Rapper Pimp C Found Dead in LA Hotel

  1. Pimp C, who spun searing tales of Texas street life into a key role in the rise of Southern hip-hop, was found dead in an upscale hotel on Tuesday. He was 33.
    The rapper formed Underground Kingz with partner-in-rhyme Bun B while the pair was in high school, and their often laconic delivery paired with wittily dangerous lyrics influenced a generation of current superstars like Lil' Wayne. T.I. had the group on as guests when he remade their 1994 song "Front, Back and Side to Side" for his "King" album.
    To a mainstream audience, Pimp C was best known for UGK's cameo on the Jay-Z hit "Big Pimpin'," and for "Free Pimp C" T-shirts and shout-outs, ubiquitous in rap several years ago while he was jailed on gun charges. On Tuesday, his MySpace page had been changed to read: "C the Pimp is FREE at last."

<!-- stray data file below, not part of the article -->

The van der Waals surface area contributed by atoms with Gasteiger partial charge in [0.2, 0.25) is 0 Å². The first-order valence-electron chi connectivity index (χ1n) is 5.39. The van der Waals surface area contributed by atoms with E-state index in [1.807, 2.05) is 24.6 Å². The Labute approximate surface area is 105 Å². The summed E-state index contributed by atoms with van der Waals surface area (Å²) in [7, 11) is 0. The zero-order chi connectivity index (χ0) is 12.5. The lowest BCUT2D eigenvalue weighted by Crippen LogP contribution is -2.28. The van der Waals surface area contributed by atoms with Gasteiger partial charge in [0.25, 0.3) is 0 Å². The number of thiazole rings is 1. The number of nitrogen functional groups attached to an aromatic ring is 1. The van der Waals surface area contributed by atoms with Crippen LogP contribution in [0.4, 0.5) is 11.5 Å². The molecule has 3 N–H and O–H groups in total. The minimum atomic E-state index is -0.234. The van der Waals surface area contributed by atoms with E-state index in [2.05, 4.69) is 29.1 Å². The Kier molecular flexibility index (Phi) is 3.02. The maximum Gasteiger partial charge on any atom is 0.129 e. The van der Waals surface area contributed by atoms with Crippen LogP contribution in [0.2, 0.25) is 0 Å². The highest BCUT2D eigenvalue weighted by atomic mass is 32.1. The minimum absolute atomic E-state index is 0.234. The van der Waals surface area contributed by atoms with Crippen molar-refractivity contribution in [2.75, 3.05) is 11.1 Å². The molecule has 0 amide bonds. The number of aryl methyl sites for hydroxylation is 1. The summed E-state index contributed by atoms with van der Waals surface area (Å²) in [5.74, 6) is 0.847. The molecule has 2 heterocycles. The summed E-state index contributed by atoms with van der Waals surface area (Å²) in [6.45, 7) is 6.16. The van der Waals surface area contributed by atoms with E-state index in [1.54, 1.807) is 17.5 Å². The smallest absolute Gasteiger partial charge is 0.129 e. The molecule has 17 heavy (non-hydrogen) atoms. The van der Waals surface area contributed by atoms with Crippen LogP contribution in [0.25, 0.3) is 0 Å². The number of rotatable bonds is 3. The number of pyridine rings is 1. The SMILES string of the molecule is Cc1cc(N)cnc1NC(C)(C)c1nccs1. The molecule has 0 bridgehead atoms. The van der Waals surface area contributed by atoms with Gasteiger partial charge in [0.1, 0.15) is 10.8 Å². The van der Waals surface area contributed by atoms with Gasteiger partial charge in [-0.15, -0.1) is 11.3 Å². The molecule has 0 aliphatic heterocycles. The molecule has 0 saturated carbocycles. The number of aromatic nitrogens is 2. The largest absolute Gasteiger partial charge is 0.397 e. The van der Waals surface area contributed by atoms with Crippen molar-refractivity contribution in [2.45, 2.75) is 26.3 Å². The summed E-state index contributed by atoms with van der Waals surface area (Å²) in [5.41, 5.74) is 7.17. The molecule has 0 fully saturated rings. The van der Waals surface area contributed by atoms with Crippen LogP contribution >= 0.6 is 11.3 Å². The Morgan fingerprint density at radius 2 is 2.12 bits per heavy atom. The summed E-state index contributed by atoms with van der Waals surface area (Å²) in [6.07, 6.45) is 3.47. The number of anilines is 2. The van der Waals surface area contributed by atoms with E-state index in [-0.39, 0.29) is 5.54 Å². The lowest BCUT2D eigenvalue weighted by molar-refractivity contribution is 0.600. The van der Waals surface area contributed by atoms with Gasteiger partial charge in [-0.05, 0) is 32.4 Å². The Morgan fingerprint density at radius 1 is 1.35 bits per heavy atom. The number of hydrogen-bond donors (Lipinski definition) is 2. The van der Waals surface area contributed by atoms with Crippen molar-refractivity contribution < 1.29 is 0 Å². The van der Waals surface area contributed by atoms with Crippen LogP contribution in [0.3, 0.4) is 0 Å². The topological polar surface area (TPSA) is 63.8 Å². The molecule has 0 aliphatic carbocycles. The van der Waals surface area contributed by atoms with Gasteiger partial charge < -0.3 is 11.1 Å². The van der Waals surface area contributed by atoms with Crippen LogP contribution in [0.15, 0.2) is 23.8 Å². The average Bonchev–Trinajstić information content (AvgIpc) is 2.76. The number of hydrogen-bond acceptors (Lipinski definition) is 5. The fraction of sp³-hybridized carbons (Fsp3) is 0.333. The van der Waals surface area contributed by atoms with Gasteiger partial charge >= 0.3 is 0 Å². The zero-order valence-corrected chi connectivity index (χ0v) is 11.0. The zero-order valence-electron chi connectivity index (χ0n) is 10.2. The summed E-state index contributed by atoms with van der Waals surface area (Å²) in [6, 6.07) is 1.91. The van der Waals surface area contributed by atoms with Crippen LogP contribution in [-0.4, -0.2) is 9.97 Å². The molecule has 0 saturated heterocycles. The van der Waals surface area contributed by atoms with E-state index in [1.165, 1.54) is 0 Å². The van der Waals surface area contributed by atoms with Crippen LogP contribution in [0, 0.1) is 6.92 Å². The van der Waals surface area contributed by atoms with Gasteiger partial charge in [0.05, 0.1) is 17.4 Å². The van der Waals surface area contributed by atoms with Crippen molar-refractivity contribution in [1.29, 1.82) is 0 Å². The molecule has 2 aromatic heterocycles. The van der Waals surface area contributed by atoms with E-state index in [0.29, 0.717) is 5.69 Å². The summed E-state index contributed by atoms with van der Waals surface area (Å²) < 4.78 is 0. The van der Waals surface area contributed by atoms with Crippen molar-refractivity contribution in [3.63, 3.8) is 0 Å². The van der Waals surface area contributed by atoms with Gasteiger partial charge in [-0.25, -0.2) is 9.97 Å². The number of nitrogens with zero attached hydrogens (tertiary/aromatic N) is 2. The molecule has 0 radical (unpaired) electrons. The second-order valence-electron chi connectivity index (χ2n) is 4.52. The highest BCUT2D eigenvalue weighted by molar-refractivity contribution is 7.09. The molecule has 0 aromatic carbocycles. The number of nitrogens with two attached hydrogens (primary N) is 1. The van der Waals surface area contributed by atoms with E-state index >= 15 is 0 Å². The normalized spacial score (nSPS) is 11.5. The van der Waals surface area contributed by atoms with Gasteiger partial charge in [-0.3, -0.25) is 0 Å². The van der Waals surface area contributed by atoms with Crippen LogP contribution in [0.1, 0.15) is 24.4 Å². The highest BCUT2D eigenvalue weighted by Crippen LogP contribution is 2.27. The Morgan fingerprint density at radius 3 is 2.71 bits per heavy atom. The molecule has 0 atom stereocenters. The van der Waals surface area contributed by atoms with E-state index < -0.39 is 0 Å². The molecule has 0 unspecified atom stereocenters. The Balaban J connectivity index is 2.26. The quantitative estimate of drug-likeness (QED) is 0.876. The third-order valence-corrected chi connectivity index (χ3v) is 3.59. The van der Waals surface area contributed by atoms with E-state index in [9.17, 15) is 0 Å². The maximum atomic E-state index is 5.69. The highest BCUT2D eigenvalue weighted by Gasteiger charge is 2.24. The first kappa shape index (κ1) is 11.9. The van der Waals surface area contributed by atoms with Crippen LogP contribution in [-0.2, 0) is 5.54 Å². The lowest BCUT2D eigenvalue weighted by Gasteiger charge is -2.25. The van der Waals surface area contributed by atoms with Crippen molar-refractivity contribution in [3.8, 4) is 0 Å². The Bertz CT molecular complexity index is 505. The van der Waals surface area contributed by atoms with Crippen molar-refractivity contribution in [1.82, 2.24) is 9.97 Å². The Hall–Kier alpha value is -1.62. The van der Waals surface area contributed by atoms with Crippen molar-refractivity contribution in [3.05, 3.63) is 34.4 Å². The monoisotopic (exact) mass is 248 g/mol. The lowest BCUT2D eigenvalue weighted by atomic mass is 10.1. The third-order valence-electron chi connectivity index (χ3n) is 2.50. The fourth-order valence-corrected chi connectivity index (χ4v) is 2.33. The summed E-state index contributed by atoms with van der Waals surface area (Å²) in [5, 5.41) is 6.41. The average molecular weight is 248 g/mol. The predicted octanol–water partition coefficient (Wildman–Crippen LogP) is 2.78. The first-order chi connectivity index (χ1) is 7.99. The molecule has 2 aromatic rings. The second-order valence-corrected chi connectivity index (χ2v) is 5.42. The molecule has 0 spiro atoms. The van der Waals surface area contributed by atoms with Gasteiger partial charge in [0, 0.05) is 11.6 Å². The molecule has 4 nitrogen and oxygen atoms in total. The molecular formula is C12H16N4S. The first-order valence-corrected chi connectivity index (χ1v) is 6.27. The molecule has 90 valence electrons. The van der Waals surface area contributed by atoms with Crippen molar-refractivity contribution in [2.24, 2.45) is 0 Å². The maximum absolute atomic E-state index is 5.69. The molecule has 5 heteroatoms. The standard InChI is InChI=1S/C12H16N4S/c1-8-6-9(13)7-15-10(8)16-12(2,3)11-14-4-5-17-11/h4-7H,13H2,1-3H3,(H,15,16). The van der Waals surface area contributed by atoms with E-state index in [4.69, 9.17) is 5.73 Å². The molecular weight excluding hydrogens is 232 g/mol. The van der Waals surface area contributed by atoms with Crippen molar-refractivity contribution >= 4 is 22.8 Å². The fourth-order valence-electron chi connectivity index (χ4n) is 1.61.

Born Chad Butler, Pimp C was found dead in a room at the Mondrian hotel, a longtime music industry hangout not far from the House of Blues on Sunset Strip, where he had performed on Saturday night alongside rap veteran Too $hort. Capt. Ed Winter of the Los Angeles County coroner's office said Butler had apparently died while in bed in his hotel room.
    "At this time there's no signs of foul play," Winter said. "It appears to be possibly natural, but pending autopsy and toxicology we can't say the cause."
    Manager Rick Martin identified Butler and his death was announced by publicist Nancy Byron.